When you assume . . .

godgeneThere's been something of a trend among a certain subsection of evolutionary anthropologists to explain religion as the product of a gene. Not that there is any evidence of a religion gene, mind you. Heck, not that there's any evidence that such a gene is possible! But if there was, you see, it could explain Methodists. Reporters, who report on science about as well as they report on religion, love these stories. I came across one such article published by ABC News. Written by Ewen Callaway, it was originally published by New Scientist, which means it's not as bad as some of these stories tend to end up. But it's still bad. The headline, which is in no way backed up by the story, is "Religion Is a Product of Evolution, Software Suggests." Here is the chunk about the software program constructed by James Down, an evolutionary anthropologist at Oakland University in Rochester, Michigan:

To simplify matters, Dow picked a defining trait of religion: the desire to proclaim religious information to others, such as a belief in the afterlife. He assumed that this trait was genetic.

The model assumes, in other words, that a small number of people have a genetic predisposition to communicate unverifiable information to others. They passed on that trait to their children, but they also interacted with people who didn't spread unreal information.

The model looks at the reproductive success of the two sorts of people -- those who pass on real information, and those who pass on unreal information.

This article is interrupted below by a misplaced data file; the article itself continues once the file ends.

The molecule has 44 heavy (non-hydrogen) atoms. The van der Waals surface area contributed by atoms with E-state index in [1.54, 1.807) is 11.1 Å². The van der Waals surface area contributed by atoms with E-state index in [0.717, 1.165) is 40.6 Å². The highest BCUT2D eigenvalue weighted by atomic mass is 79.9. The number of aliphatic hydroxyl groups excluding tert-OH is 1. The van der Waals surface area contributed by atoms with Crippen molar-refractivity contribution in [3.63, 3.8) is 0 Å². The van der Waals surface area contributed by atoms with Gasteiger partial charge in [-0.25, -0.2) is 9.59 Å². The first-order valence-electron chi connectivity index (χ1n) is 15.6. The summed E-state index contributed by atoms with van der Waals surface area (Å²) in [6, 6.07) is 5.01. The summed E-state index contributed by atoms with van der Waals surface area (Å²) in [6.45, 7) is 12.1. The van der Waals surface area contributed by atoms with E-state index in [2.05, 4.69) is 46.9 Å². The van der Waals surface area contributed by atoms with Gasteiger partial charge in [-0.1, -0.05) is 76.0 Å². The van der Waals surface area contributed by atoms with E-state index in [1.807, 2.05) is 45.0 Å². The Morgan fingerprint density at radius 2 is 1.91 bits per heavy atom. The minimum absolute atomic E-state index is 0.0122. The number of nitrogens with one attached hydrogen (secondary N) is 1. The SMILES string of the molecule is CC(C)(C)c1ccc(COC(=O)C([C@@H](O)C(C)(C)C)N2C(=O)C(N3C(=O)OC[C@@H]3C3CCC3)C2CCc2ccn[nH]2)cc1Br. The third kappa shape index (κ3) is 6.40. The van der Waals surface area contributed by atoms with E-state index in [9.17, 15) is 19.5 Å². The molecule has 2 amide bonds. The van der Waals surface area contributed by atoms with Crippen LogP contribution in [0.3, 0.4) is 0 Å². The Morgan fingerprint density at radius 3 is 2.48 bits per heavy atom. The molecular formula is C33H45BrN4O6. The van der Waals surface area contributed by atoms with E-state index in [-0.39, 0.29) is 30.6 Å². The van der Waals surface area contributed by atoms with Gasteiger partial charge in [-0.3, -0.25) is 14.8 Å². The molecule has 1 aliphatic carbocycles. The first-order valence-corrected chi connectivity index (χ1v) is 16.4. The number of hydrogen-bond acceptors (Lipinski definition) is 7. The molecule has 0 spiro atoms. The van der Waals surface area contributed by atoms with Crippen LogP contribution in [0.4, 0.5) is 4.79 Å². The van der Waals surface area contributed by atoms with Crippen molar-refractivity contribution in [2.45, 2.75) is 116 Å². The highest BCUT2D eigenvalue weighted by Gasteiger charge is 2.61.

Under most scenarios, "believers in the unreal" went extinct. But when Dow included the assumption that non-believers would be attracted to religious people because of some clear, but arbitrary, signal, religion flourished.

"Somehow the communicators of unreal information are attracting others to communicate real information to them," Dow says, speculating that perhaps the non-believers are touched by the faith of the religious.

Argh. The truth is that Dow, not a software model, suggests that "Religion Is a Product of Evolution." He crafted a software model with the necessary assumptions to elicit the conclusion he'd already suggested. Way to just swallow the study hook, line and sinker, Callaway! There is just no way that a study this weak should receive media play. Assumptions underly the entire study -- not evidence or facts. A computer simulation may be useful, but it is not a scientific fact. No experiments were performed, no data were collected.

If you assume the existence of a religion gene and then assume that gene has an advantage in the population, it does nothing to advance the debate about why religion exists to build a software program designed around those assumptions.

Check out that second-to-last paragraph. It shows that Dow just reworked the study until it came up with the answer he was looking for. The reporter should have been much more critical. Even if the reporter wanted to assume an evolutionary explanation for religion, a much more critical article could have been written. The irony that this software model -- based on completely unproven assumptions -- would be used by ABC News to denigrate religious belief is too much.

Stories like this don't serve science or religion well.

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